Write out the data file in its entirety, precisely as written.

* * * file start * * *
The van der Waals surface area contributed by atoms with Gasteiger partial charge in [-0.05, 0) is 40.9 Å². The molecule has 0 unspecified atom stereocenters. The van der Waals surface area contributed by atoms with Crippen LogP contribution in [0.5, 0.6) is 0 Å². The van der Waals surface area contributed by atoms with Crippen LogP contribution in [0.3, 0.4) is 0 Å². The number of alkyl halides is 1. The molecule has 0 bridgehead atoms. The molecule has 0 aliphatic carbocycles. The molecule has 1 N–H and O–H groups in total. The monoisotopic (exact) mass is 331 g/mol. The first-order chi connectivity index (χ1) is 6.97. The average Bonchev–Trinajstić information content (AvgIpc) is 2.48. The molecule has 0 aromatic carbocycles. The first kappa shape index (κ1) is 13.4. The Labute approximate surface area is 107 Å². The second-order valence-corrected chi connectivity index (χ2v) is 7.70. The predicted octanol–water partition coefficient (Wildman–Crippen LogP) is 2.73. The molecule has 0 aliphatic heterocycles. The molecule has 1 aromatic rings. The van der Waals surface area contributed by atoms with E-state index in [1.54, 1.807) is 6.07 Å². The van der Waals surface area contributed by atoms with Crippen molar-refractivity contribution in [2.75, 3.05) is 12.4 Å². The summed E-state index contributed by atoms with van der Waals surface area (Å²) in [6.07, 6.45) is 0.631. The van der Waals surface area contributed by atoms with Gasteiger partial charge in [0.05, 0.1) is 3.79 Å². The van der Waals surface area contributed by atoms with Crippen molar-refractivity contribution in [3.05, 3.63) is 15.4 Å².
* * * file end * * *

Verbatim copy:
The van der Waals surface area contributed by atoms with Gasteiger partial charge in [-0.05, 0) is 40.9 Å². The molecule has 0 unspecified atom stereocenters. The van der Waals surface area contributed by atoms with Crippen LogP contribution in [0.5, 0.6) is 0 Å². The van der Waals surface area contributed by atoms with Crippen LogP contribution in [0.3, 0.4) is 0 Å². The number of alkyl halides is 1. The molecule has 0 bridgehead atoms. The molecule has 0 aliphatic carbocycles. The molecule has 1 N–H and O–H groups in total. The monoisotopic (exact) mass is 331 g/mol. The first-order chi connectivity index (χ1) is 6.97. The average Bonchev–Trinajstić information content (AvgIpc) is 2.48. The molecule has 0 aromatic carbocycles. The first kappa shape index (κ1) is 13.4. The Labute approximate surface area is 107 Å². The second-order valence-corrected chi connectivity index (χ2v) is 7.70. The predicted octanol–water partition coefficient (Wildman–Crippen LogP) is 2.73. The molecule has 0 aliphatic heterocycles. The molecule has 1 aromatic rings. The van der Waals surface area contributed by atoms with E-state index in [1.54, 1.807) is 6.07 Å². The van der Waals surface area contributed by atoms with Crippen molar-refractivity contribution in [2.75, 3.05) is 12.4 Å². The summed E-state index contributed by atoms with van der Waals surface area (Å²) in [6.07, 6.45) is 0.631. The van der Waals surface area contributed by atoms with Gasteiger partial charge in [0.05, 0.1) is 3.79 Å². The van der Waals surface area contributed by atoms with Crippen molar-refractivity contribution in [3.05, 3.63) is 15.4 Å².